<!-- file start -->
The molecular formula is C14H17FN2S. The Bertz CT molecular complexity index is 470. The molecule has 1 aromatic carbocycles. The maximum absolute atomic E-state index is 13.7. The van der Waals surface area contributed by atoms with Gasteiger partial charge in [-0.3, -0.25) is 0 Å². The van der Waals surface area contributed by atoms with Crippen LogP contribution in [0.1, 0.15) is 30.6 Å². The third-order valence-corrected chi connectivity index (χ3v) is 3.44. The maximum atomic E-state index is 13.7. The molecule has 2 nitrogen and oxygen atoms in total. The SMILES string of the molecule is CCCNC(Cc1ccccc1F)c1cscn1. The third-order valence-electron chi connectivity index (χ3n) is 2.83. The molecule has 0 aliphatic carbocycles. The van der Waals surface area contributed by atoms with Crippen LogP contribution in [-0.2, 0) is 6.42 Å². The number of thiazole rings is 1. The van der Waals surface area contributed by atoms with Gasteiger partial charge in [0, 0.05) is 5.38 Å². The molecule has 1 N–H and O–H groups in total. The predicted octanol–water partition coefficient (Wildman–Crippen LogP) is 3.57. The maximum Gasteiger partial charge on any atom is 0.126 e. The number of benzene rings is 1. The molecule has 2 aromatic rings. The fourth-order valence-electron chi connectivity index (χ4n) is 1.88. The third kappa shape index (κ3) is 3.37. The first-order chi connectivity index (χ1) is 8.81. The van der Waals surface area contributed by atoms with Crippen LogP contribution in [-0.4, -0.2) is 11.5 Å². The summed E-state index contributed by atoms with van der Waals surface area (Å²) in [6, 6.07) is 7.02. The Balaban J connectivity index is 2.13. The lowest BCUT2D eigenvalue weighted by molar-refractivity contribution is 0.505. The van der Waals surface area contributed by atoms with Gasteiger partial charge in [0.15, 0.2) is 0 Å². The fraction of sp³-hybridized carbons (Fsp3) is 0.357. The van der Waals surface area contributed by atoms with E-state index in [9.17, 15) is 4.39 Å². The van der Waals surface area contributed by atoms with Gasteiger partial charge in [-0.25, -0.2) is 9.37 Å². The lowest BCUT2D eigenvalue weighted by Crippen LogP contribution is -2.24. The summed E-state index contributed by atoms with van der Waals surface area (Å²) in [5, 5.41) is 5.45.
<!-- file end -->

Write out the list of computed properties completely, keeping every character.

The molecular formula is C14H17FN2S. The Bertz CT molecular complexity index is 470. The molecule has 1 aromatic carbocycles. The maximum absolute atomic E-state index is 13.7. The van der Waals surface area contributed by atoms with Gasteiger partial charge in [-0.3, -0.25) is 0 Å². The van der Waals surface area contributed by atoms with Crippen LogP contribution in [0.1, 0.15) is 30.6 Å². The third-order valence-corrected chi connectivity index (χ3v) is 3.44. The maximum atomic E-state index is 13.7. The molecule has 2 nitrogen and oxygen atoms in total. The SMILES string of the molecule is CCCNC(Cc1ccccc1F)c1cscn1. The third-order valence-electron chi connectivity index (χ3n) is 2.83. The molecule has 0 aliphatic carbocycles. The van der Waals surface area contributed by atoms with Crippen LogP contribution in [-0.2, 0) is 6.42 Å². The number of thiazole rings is 1. The van der Waals surface area contributed by atoms with Gasteiger partial charge in [0, 0.05) is 5.38 Å². The molecule has 1 N–H and O–H groups in total. The predicted octanol–water partition coefficient (Wildman–Crippen LogP) is 3.57. The maximum Gasteiger partial charge on any atom is 0.126 e. The number of benzene rings is 1. The molecule has 2 aromatic rings. The fourth-order valence-electron chi connectivity index (χ4n) is 1.88. The third kappa shape index (κ3) is 3.37. The first-order chi connectivity index (χ1) is 8.81. The van der Waals surface area contributed by atoms with Crippen LogP contribution in [-0.4, -0.2) is 11.5 Å². The summed E-state index contributed by atoms with van der Waals surface area (Å²) in [6, 6.07) is 7.02. The Balaban J connectivity index is 2.13. The lowest BCUT2D eigenvalue weighted by molar-refractivity contribution is 0.505. The van der Waals surface area contributed by atoms with Gasteiger partial charge in [0.15, 0.2) is 0 Å². The fraction of sp³-hybridized carbons (Fsp3) is 0.357. The van der Waals surface area contributed by atoms with E-state index in [9.17, 15) is 4.39 Å². The van der Waals surface area contributed by atoms with Gasteiger partial charge in [-0.25, -0.2) is 9.37 Å². The lowest BCUT2D eigenvalue weighted by Crippen LogP contribution is -2.24. The summed E-state index contributed by atoms with van der Waals surface area (Å²) in [5, 5.41) is 5.45.